A Loudoun County Circuit Court jury yesterday convicted a Sterling man of first-degree murder in the March shooting death of an 18-year-old man outside the former Loudoun House apartments.

The jury deliberated 3 1/2 hours before finding that there was enough evidence to prove that Arlando Valentine, 25, gunned down Amos "Ty" Hicks on March 24 in a muddy courtyard that residents knew as "The Hole."

Prosecutors said Valentine shot Hicks, also of Sterling, once in the back and twice in the head at close range in retaliation for a fight the two men had earlier that day during an attempted drug buy.

Valentine "gets beat up," Assistant Commonwealth's Attorney Michelle L. Domen told jurors during closing arguments in the first-degree murder case. "He has his pride injured, and he goes back as he promised he would. The defendant wanted to have an execution-style murder. He wanted the victim to know who did it."

Defense attorneys agreed that Valentine and Hicks had fought that afternoon but said their client had spent the evening walking his dog in Sterling and visiting relatives in Washington. They noted that there is no physical evidence linking Valentine to the crime and that a gun has never been found.

During three days of testimony, prosecutors presented convicts who testified that Valentine bragged in jail about fabricating an alibi and hiding the gun. But their case rested largely on the eyewitness testimony of Nikkia Payne, 18, a friend of both Hicks's and Valentine's.

Payne, who had been romantically involved with Hicks, trembled on the stand Monday as she led jurors through the day of the shooting. She broke into tears when asked about the final moments of Hicks's life.

Prosecutors said that after Valentine's arrest, Payne received a death threat from an unidentified person who said Payne would be killed if she testified at the trial. Payne's testimony at a pretrial hearing in May was videotaped in case she refused to testify before a jury.

Payne initially testified Monday that she couldn't remember the shooting; she cried quietly on the stand as the judge excused the jury from the room.

Eventually she described the March day for the jurors.

Payne said she and Hicks decided to go to Kmart in Leesburg and were walking through the Loudoun House courtyard when she heard gunfire and watched her friend fall to the muddy ground.

"He told me to run," Payne said. "He was like, 'Run, they gonna get you.' "

Payne said she backed up a few steps and watched as a masked man walked up to Hicks and pointed a gun at his head. That man, she told jurors, was Valentine.

"I saw his face," Payne testified. "After he fired the first shot, he took [his mask] off and shot again."

Payne said the gunman jumped into a waiting white car. Meanwhile, she walked over to Hicks's body. "I just rubbed where he was shot and gave him a kiss," Payne said. "I was like, 'Ty, wake up. Wake up.' He was already dead."

Prosecutors said that Payne fled when police arrived because she was afraid but that she told her story a few days later.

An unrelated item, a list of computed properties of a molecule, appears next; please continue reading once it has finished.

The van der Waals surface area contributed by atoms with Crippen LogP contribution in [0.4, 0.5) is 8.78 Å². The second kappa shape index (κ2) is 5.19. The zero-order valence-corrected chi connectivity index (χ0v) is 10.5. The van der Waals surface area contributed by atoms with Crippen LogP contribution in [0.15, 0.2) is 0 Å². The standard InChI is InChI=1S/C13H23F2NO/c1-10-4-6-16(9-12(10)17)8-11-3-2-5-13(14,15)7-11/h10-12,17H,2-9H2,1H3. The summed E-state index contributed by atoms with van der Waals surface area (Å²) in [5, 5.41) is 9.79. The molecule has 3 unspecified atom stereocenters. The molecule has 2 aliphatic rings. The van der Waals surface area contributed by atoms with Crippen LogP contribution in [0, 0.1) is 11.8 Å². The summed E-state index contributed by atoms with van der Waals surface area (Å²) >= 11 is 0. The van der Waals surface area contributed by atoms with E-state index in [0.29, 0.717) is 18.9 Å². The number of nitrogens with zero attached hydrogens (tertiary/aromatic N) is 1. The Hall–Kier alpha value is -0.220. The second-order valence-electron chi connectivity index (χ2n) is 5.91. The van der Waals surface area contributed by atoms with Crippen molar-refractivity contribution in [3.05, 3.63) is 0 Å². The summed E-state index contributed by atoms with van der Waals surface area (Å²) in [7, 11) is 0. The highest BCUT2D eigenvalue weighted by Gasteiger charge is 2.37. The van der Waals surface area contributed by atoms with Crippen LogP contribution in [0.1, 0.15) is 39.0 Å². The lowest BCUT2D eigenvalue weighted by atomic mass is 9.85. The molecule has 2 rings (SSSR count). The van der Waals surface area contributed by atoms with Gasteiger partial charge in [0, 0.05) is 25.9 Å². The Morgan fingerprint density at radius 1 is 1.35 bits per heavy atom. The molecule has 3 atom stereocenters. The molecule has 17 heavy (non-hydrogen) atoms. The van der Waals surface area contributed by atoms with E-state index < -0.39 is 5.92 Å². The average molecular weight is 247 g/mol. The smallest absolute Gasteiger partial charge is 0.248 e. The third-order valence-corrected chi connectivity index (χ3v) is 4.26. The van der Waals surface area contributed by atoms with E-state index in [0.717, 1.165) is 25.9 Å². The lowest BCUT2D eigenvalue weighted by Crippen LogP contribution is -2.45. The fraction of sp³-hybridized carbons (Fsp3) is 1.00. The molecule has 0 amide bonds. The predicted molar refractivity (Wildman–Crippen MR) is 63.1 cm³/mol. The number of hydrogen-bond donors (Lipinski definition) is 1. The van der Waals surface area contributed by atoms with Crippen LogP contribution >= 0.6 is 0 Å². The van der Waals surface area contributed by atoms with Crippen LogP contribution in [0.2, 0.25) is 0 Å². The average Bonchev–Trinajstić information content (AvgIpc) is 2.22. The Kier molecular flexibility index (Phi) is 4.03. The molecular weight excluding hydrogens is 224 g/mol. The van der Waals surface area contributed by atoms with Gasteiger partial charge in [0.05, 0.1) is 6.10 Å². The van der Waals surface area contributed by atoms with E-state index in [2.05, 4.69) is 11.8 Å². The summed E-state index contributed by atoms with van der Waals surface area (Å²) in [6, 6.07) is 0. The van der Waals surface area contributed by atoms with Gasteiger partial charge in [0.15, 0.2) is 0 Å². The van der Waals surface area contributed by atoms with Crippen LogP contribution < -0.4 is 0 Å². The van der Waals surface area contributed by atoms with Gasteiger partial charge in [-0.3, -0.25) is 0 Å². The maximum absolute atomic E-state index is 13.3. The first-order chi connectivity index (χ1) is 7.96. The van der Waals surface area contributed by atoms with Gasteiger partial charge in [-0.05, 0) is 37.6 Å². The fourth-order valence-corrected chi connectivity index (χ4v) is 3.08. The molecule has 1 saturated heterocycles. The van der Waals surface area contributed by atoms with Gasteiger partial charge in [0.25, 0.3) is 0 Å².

Payne's account was contradicted by defense witness Tomeka Allen, who told jurors that she saw Payne inside her apartment building at Loudoun House seconds after shots were fired.

"Nikkia said, 'Don't go outside, somebody just got shot,' " Allen said. Allen said she then saw Payne leave the building and walk up to the body. "She said, 'Oh, my God, it's Ty,' " Allen said.

Defense attorney Paul Morrison argued that Payne's testimony was suspect because of her delay in talking to police. Allen, he said, had no reason to lie.

"Why would Nikkia Payne come forward to police three days later and not that night?" Morrison asked in closing arguments. "She knew her friend was involved in an altercation with Mr. Valentine. She assumed [Valentine] did it."

Morrison also noted that the prosecution had not presented any witnesses who saw Payne at the scene or watched her lean over Hicks to kiss him.

But Domen, the prosecutor, said Payne's difficulty in testifying about the traumatic day shows she told the truth.

"She looked into the eyes of a killer," Domen told the jury. "You saw how difficult that was for her. You watched her pause. You watched her struggle."

Deputy Commonwealth's Attorney Owen D. Basham noted that several other people who witnessed the shooting or its aftermath were too afraid to testify. He also said that Allen did not tell law enforcement officials her version of the story until last month.

"Why don't we have more witnesses?" Basham said during closing arguments. "Because they all ran like hell. They saw somebody shot in the head, and they wanted nothing to do with it."

Prosecutors said the fight that sparked the shooting broke out about 5 p.m. after Valentine and his girlfriend, Chevette Williams, tried to buy some marijuana from Hicks. Valentine told police that he never bought the drugs because he didn't like the way they smelled and that the fight started after Hicks insulted Williams.

Payne testified that she watched as Hicks, Valentine and a third man she didn't know "wrestled" on a Loudoun House lawn during the buy.

The fight finally broke up after Williams struck Hicks in the head with a bar designed to lock steering wheels, Payne said. The third man then struck Valentine in the head with the same bar.

Valentine and Williams retreated, Payne said. She testified that she heard a warning yelled from their car as they pulled out: "We'll be back. You gonna get yours."